(1) The Act makes it clear that builders, home owners and warranty providers are not entitled to contract out of the legislation's requirements, in whole, and generally speaking, even in part only; and
(2) The Ontario Superior Court case of Tarion v 15181621 Ontario Inc. and Turner (judgment released October 27, 2015) is instructive. Here, a builder refused to provide or honour a new home warranty and claimed that by its simply not registering as a builder under the Ontario legislation, the legislation should not apply to it. The Court held that the builder was required to comply with the legislation, even though it had not registered. Additionally, the Court held that the builder's sole shareholder, director and officer, being the "guiding mind" of the builder, was liable. In fact, the Court stated that while both the builder and its sole shareholder "concede…that the alleged breaches of the Act occurred (and) they acknowledge that they violated the statute, they deny any legal responsibility for its consequences".
Given that the Act and its Regulation are obviously consumer protection legislation, it is unlikely that the government will change its mind and do away with the new rules. Some legislative "tinkering" and/or a delay beyond January 1, 2018 as the effective commencement date may occur, but in all probability we will have the existing legislative regime - or something fairly close to it - in effect sooner or later. As initially stated, affected parties should prepare for this.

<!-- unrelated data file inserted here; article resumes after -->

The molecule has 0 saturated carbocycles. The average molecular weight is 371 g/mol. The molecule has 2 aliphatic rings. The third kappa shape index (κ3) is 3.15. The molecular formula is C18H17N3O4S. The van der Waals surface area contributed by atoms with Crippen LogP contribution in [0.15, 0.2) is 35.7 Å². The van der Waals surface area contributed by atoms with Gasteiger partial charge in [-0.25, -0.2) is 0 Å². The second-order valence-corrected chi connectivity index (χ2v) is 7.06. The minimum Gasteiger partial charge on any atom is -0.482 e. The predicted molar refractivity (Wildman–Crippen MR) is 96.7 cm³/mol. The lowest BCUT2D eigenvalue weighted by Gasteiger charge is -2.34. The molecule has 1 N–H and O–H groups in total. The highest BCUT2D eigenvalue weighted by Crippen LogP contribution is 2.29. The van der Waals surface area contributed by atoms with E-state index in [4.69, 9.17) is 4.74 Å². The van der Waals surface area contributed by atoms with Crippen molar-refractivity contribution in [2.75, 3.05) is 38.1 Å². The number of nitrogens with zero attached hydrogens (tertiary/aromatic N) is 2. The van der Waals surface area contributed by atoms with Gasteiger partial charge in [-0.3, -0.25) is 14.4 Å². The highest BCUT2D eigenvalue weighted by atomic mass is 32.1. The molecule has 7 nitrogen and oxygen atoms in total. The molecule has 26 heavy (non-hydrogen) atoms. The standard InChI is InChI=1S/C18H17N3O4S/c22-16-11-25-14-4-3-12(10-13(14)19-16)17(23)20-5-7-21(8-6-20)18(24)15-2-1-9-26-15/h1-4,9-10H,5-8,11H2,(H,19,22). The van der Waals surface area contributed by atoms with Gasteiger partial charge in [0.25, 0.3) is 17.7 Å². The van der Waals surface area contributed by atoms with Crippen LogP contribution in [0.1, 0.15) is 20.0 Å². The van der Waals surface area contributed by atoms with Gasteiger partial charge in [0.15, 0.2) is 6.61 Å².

Some additional matters
(A) a builder can build a new house without being registered provided that the builder will be using the home for "personal" use and gets "authorization" to do so.
(B) re warranties themselves:
(i) generally, a new home warranty is to cover defects in materials, labour and design for 12 months and material Building Code violations and defects re electrical, plumbing, heating and HVAC systems for 2 years and structural elements for 7 years;
(ii) generally, a warranty provider can put dollar limits on claims made under its warranties, but the limits can't be less than $100,000.00.
(C) warranties do not have to cover:
(i) "normal" wear and tear;
(ii) defects created by persons other than the builder;
(iii) contaminated soil, unless the builder supplied it and knew - or should have known - of the contamination;
(iv) failure by anyone - other than the builder - to comply with warranty requirements for appliances, equipment or fixtures manufacturers;
(v) Acts of God ("pure" accidents which are usually capable of being insured);
(vi) fire, explosion or smoke; and
(vii) flooding or sewer backup.
(D) there are rules re what a warranty provider can - and cannot - specifically exclude form a new home warranty.
(E) commencement date of a new home warranty is the date upon which the owner/purchaser becomes entitled to occupy it.
(F) the government is obliged to establish a "public registry". Accordingly, anyone should be able to search/examine the registry and will find particulars of:
(i) each new home built by a registered home builder for which a warranty provider has committed to provide a warranty;
(ii) each home builder who is registered as such;
(iii) each new home constructed by an owner/builder who has received authorization to do so; and
(iv) each apartment building constructed without a new home warranty with confirmation that the building is not covered by a home warranty.
(G) new home builders' and new home warranty providers' registrations are for one year and must be renewed annually.